For any longer stops, or higher-crime areas, a small steel U-lock is much better protection. Sure, you can cut thru them with a hacksaw, if you have enough time, but most thieves are not that committed. Shears won't work, and only long, cumbersome bolt cutters will work on a good U-lock. Perhaps the pro thieves in Manhattan carry around electric grinders to defeat U-locks on expensive bikes, but that really doesn't happen in most smaller cities.

    In fact, almost every bike stolen here in Long Beach was unlocked or locked with a cable or cheap chain, according to what cops and bike shops have told me. Heavy chains and U-locks are rarely defeated. So use one!

  23. #23
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    When we go on family rides, I have a section of high tensile chain and a keyed disc lock. Find an object that is fixed solid to the ground, chain them all together, and the chances of anyone taking your stuff is pretty slim.

    Also, if using a bike rack to secure your bike, put the back tire in, not the front. If you chain the front tire in, the thief will simply unbolt the front tire, find a nearby bike with an unsecure front tire, and voila, they have a bike. By placing the back tire in the rack, you have access to the seatstays that can be cabled to the bike rack. Not impossible to steal, but alot harder. We had this problem in Turkey with highend American bikes getting stolen and this was the preferred mothod of theft. My buddy came out to find nothing but his front tire chained to the rack. Right next to his bike was one with no front tire...........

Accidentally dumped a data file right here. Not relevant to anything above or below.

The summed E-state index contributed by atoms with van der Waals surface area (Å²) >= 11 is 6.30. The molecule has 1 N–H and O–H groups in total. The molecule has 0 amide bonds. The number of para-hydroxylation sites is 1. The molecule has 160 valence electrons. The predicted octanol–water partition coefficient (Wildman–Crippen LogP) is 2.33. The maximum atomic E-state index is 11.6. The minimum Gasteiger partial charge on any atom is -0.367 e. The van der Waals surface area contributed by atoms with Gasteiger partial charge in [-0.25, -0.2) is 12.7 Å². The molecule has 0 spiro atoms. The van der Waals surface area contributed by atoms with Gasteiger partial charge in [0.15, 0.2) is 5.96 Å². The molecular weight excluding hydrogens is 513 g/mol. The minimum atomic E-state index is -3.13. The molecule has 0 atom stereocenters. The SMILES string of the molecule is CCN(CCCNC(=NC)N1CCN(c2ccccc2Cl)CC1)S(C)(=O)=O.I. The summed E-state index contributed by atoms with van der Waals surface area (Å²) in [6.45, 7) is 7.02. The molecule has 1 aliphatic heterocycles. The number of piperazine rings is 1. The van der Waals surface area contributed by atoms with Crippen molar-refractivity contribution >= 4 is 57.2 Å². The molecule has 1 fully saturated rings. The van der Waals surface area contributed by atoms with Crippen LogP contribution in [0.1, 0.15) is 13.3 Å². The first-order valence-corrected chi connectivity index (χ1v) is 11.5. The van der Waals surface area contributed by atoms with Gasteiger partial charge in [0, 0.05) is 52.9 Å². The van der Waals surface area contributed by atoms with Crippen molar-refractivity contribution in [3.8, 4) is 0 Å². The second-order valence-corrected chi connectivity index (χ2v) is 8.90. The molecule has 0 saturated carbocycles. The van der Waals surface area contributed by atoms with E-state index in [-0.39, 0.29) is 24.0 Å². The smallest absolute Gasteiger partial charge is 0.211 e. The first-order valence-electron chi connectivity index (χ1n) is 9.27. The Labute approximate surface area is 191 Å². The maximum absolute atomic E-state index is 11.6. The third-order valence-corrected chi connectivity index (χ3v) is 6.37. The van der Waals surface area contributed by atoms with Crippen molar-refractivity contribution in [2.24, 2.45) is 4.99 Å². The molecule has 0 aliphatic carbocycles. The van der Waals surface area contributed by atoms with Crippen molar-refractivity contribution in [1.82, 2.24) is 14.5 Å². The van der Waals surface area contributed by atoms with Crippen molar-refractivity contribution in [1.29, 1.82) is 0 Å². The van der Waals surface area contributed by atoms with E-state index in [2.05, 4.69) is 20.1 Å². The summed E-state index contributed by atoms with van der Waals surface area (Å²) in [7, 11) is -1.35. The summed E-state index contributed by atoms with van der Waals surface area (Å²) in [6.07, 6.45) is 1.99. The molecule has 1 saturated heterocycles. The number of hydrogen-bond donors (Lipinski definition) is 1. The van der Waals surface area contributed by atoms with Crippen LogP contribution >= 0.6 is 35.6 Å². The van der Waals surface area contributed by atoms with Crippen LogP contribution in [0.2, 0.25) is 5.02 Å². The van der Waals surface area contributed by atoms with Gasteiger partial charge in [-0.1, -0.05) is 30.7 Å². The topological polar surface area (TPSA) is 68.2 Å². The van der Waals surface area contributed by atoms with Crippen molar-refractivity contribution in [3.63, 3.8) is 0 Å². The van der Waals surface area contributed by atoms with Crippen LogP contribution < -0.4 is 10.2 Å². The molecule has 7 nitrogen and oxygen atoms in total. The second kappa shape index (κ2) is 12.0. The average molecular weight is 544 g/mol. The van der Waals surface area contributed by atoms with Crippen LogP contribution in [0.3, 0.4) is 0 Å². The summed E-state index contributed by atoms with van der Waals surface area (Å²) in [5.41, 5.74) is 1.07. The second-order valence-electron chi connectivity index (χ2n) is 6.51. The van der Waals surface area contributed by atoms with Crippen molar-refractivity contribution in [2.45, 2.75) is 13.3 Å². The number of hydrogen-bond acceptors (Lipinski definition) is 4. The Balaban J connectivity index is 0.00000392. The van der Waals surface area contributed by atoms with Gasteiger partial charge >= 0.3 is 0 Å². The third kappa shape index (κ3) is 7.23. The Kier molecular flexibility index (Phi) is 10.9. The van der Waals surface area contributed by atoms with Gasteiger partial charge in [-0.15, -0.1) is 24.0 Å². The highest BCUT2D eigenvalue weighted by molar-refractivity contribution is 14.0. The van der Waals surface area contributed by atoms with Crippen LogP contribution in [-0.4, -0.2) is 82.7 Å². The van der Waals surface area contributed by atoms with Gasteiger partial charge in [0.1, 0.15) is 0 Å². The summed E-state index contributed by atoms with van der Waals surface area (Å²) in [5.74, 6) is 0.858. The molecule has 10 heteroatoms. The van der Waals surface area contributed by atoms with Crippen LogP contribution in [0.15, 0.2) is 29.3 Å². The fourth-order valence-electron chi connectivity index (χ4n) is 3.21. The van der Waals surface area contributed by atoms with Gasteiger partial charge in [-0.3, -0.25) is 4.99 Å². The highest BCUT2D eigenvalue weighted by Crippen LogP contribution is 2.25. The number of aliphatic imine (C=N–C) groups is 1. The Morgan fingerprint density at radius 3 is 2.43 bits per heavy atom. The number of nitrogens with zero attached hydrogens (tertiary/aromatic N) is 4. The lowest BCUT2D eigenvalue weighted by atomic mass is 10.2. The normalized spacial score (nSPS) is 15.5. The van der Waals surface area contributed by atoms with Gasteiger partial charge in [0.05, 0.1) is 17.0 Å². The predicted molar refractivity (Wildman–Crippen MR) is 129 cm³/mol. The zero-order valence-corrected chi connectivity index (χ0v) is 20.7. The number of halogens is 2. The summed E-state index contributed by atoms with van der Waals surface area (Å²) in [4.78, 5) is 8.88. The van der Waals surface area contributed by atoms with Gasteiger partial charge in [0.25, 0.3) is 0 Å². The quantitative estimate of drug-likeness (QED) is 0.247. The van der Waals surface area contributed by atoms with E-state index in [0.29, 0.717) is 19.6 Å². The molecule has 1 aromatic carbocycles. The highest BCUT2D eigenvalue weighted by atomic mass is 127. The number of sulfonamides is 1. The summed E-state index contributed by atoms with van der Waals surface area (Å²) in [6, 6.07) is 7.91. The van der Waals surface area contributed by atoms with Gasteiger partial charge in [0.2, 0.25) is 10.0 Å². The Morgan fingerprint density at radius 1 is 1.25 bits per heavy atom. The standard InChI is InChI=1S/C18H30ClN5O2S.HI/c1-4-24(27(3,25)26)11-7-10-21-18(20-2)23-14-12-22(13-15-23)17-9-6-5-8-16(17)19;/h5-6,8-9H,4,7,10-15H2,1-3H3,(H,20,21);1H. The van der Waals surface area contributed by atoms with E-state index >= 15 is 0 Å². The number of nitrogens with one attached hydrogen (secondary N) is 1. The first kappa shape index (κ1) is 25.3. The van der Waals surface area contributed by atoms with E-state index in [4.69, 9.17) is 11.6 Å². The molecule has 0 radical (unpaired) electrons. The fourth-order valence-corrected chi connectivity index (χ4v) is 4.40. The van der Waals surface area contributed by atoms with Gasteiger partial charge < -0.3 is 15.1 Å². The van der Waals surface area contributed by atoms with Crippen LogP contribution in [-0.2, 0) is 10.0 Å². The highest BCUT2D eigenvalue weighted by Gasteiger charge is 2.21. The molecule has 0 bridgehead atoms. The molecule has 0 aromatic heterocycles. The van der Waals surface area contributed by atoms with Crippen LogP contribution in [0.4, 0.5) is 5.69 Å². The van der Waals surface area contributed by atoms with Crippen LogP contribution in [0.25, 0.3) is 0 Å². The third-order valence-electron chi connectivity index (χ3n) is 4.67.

But like others have said, a determined thief will get what they want. The only thing that is absolute is that nothing is absolute.

  24. #24
    You gonna eat that? Doohickie's Avatar
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    I either take the bike in with me or lock it up. I have a $15 Master cable lock (with the combo lock built into the cable) for my commuter, and I use an old ca. 1970s cable with an old Master padlock on my other bikes. I know it's not that great, but then again, I've had that setup since the '70s and no one has stolen it yet.

    I also ride bikes that a determined thief would normally pass by.
    I stop for people / whose right of way I honor / but not for no one.



    Originally Posted by bragi "However, it's never a good idea to overgeneralize."

  25. #25
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    If I'm leaving my bike for than a few feet, I'm locking it, unless it's in my LBS, then I lean it against the counter (the employees know me & my bike). Just talked to a couple who had theirs stolen during a football game - they used cable locks outside the stadium, and the cables were cut.

    A U-lock is definitely harder to get through than a cable lock, and the "professionals" usually know where to look for bikes that will be unattended for a long period of time (at a stadium during games, restaurants, or places they see the same bike over and over at the same times, etc). For those things, I'd recommend a U-lock as a better deterrent. Otherwise, a cable lock is fine when u are on a casual ride, and need a quick lock-up.

    Why risk loosing your bike for a moment of laziness?